Friday, 4 January 2013
On the subject of 'bravery'.
See, here's the thing.
2012 was the year when I was called 'inspirational', 'c*nt' and everything in between. Each title made me laugh because for various different reasons, none of them are true. But let's look at 'brave'.
This morning I was contentedly munching my toast and gazing out the back window when I spied a black bird, who landed about six inches away from boy cat's face and puffed up her chest. My disgrace of a cat thought about his options for approximately one and a half seconds and beat a hasty retreat over the garden wall. He just doesn't get his place in the food chain or the 'hunter' thing. I'm quite glad really, because I don't fancy having to intervene should he suddenly down a brave pill.
My new vet deserves a mention, she's wonderful. Like yours truly, she's a perpetual student and a cat lady too. She tells me that black and white cats are notorious for internalising stress, they're well known for it. It is for this reason that they repeatedly get cystitis, inter alia. I was going to whinge about how I wish she'd told me that six years ago, but actually, it wouldn't have made a difference, my black and white genetic hotchpotch would still have come home with me.
I've not always been a cat person though, quite the contrary. Although I do love moggies, I was brought up with some rather large dogs, Dobermans to be precise. The reputation of animals is seldom deserved, cats have a bad name for being aloof and uncaring (they're not) and Dobermans have a bad name for being savage and unpredictable. They're not, it all depends on how you bring them up. Ours would lick you to death but on the other hand, defend the family to the death.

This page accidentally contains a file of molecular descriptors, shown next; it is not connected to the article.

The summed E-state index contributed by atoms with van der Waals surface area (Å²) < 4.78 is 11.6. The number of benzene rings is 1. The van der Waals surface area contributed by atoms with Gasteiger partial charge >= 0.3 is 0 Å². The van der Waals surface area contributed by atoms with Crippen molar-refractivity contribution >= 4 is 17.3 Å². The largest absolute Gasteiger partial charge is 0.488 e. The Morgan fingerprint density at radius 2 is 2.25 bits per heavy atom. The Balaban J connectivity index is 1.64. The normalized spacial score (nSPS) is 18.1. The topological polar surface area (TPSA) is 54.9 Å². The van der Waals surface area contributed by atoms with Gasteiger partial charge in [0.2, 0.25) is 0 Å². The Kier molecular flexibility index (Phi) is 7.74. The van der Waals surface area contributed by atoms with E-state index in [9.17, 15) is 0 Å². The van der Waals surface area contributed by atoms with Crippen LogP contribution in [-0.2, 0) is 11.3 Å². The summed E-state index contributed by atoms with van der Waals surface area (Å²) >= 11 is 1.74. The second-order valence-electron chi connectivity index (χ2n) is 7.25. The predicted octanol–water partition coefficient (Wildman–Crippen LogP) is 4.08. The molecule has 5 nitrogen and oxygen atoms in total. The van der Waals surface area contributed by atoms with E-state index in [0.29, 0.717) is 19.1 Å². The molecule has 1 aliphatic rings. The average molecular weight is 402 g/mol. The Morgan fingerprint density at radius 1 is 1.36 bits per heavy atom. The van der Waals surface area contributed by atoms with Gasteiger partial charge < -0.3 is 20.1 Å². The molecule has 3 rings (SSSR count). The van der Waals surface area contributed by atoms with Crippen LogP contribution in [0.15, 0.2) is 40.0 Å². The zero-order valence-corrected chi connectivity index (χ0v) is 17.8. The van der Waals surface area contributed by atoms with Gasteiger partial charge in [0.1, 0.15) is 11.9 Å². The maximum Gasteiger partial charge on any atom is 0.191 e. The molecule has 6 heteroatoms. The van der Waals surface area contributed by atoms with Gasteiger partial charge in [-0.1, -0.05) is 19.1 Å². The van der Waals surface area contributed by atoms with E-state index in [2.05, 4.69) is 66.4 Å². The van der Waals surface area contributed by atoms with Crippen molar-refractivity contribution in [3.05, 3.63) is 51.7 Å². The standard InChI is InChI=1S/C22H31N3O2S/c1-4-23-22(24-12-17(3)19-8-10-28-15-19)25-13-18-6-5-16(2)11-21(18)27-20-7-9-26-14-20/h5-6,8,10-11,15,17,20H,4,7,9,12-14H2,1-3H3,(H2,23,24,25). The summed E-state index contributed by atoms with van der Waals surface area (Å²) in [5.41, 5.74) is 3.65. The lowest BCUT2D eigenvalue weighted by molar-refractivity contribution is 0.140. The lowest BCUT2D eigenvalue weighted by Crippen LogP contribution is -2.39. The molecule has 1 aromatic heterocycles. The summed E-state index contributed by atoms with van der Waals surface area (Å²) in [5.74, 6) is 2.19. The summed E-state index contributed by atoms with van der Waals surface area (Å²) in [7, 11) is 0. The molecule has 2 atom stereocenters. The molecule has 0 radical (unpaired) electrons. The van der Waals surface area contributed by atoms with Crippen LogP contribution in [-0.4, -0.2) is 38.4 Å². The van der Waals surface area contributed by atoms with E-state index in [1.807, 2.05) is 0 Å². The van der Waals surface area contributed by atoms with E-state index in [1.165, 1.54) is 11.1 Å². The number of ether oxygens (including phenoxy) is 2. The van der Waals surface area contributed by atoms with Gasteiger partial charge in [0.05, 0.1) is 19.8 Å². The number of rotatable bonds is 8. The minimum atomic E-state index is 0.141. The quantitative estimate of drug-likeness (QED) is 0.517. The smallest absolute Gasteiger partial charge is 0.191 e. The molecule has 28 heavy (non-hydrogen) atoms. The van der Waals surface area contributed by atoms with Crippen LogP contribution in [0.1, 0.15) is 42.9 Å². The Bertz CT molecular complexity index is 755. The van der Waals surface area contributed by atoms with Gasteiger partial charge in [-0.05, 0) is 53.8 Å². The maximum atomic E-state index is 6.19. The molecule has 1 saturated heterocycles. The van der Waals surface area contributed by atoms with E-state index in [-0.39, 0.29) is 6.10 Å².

Many years ago and in a suburb of North London I had a 'friend' (more on him later) come and ask me to accompany him on an evening assignment, to view a car he was thinking of buying. Not a problem, especially since a chip butty was promised in return. Thinking about it, I have no idea why he wanted me to come with him, I mean what I know about cars you could quite comfortably write on the back of a butterfly's heel. I just know that my current car is black, shiny and fast. Also, it annoys the local boy racers so that's good enough for me.
We arrived at the car lot and it was like a scene from a very badly written horror script. Tall chain fences, a dark cold night, visible breath expulsions and a meek - 'Hello'? Bored already, I had wandered off and was busy looking at a Beetle, it reminded me of Herbie and all things seventies, I was transfixed. Right up until I heard the guttural and unmistakable growl of a very large and very cross Rottweiler. I didn't mind that as such, it was more the manly hands on my shoulders which made me mad. Yes, all six foot two of my male companion had grabbed me as a human shield against an advancing and salivating guard dog. Nice.
You know, one of the many advantages of working in the sex trade is the ability to think and act quickly. So, I elbowed my 'friend' to the rib cage, thus winding him and removing him from my body space. Crouching down, I made myself as small as I possibly could and extended my arm, wrist exposed and offered to the dog, to smell. The growling stopped and said dog came over and began to sniff me. I won't lie to you, those were very tense moments but you can never allow a dog to sense fear, they will react to it and go for you, rather like abolitionists.
In time, the car lot owner arrived, screeching around the corner.
"STEP BACK FROM THE DOG, HE'S .....oh".
He's what ? Trained in the art of mortal combat ? Hardly. 'Ronnie' was all four paws in the air enjoying a jolly good belly rub, whilst 'Reggie' was at his owner's heels, looking somewhat perplexed.
Readers, the moral of the story is simply this. Choose your friends carefully and secondly, it's not about bravery, it's about knowledge and experience.